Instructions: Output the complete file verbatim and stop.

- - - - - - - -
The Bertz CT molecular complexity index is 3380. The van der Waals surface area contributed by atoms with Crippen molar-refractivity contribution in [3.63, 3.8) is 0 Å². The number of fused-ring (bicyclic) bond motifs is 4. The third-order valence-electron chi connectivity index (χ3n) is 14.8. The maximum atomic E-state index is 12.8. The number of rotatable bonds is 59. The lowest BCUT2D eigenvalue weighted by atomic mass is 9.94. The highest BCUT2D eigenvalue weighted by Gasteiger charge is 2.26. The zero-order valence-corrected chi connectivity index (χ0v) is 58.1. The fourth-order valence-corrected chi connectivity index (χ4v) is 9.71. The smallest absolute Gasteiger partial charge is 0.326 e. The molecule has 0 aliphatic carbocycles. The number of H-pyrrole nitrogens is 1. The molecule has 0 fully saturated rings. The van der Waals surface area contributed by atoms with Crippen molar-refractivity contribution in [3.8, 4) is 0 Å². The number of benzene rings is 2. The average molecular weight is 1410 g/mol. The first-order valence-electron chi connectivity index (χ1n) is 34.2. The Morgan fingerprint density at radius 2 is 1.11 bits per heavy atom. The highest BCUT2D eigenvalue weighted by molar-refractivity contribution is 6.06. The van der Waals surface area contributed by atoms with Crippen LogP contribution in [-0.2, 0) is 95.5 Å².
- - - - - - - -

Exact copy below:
The Bertz CT molecular complexity index is 3380. The van der Waals surface area contributed by atoms with Crippen molar-refractivity contribution in [3.63, 3.8) is 0 Å². The number of fused-ring (bicyclic) bond motifs is 4. The third-order valence-electron chi connectivity index (χ3n) is 14.8. The maximum atomic E-state index is 12.8. The number of rotatable bonds is 59. The lowest BCUT2D eigenvalue weighted by atomic mass is 9.94. The highest BCUT2D eigenvalue weighted by Gasteiger charge is 2.26. The zero-order valence-corrected chi connectivity index (χ0v) is 58.1. The fourth-order valence-corrected chi connectivity index (χ4v) is 9.71. The smallest absolute Gasteiger partial charge is 0.326 e. The molecule has 0 aliphatic carbocycles. The number of H-pyrrole nitrogens is 1. The molecule has 0 fully saturated rings. The van der Waals surface area contributed by atoms with Crippen molar-refractivity contribution in [3.8, 4) is 0 Å². The number of benzene rings is 2. The average molecular weight is 1410 g/mol. The first-order valence-electron chi connectivity index (χ1n) is 34.2. The Morgan fingerprint density at radius 2 is 1.11 bits per heavy atom. The highest BCUT2D eigenvalue weighted by molar-refractivity contribution is 6.06. The van der Waals surface area contributed by atoms with Crippen LogP contribution in [-0.2, 0) is 95.5 Å².